Southwest warns of first round of airline days off amid pandemic – AirlineGeeks.com
By Jace Moseley
Southwest warns of first round of airline days off amid pandemic
While the demand for travel continues to slowly increase around the world, things are not all positive in the airline industry. Dallas-based Southwest Airlines faces the possibility of having to take time off unless passenger numbers change dramatically.
While the exact number of possible layoffs has not been announced, these are believed to be the first involuntary layoffs in the company’s history. To avoid these layoffs, Southwest CEO Gary Kelly said passenger numbers are expected to triple by the end of the year, according to Reuters. While not specifically for Southwest Airlines, the TSA screened just under 750,000 passengers on June 12. This number is 71.8% lower than on the same day last year.
Increase in COVID-19 cases in major southwestern cities
Many states in which the Southwest is heavily present have recently seen spikes in new cases, including Florida and Texas. In a letter to employees, Kelly said: “We are still overstaffed and COVID cases continue to increase.”
Kelly also said that travel restrictions in some states linked to new cases “are not positive developments for our business, and we are concerned about the impact on already low travel demand.”
Southwest’s layoff warnings come a week after United Airlines sent leave warnings to nearly 36,000 employees. American Airlines, based in Texas, said it would have nearly 20,000 surplus employees.
The airline offers voluntary leave packages that include early separation and long-term leave. Carrier employees will have until July 15 to request any vacation package they wish to take. Kelly said time off was the last choice, saying, “While time off and layoffs remain our very last resort, we cannot rule them out as a possibility in this very bad environment.”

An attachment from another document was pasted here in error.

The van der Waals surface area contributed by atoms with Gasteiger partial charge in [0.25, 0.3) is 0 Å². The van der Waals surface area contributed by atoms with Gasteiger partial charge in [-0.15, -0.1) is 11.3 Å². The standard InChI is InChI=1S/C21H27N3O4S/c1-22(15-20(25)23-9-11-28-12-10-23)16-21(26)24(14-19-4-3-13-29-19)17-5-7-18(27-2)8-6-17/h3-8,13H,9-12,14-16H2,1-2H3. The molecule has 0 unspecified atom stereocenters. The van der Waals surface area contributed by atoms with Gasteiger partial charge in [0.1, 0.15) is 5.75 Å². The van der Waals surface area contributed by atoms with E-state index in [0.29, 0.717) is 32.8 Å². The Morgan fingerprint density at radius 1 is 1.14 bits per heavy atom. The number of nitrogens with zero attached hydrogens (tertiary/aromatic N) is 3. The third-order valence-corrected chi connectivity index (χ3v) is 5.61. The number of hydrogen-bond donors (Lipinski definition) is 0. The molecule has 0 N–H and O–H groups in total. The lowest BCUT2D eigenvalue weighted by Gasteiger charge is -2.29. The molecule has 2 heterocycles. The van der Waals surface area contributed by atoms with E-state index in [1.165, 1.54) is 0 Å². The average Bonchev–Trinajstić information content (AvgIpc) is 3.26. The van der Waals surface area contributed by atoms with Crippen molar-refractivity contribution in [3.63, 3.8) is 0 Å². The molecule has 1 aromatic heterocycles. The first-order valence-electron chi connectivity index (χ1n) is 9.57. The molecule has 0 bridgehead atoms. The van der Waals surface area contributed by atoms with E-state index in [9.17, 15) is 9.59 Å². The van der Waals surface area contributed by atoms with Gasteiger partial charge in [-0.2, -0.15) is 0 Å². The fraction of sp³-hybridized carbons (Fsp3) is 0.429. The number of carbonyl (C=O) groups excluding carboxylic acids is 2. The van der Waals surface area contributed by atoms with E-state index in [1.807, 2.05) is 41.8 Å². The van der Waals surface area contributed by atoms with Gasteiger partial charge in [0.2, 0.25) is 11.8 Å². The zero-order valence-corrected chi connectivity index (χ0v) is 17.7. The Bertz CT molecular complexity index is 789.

US airlines are not allowed to make layoffs until at least October 1, following the provision of the CARES Act passed by Congress. Southwest received $ 3.2 billion to cover wage costs during the pandemic also has the option of taking out another loan if it wishes. The $ 2.7 billion loan is already accepted by the US Treasury and just needs to be accepted by the airline if it wants to take it.
Due to Southwest’s point-to-point route structure, it flew a significantly higher percentage of its regular schedule than other airlines during the pandemic. While traditional hub-and-spoke carriers have been able to drastically reduce flights using their hubs, the carrier has not had that same luxury. Southwest will operate only 32% fewer flights in July compared to last year and operated nearly 38% of its regular schedule in May.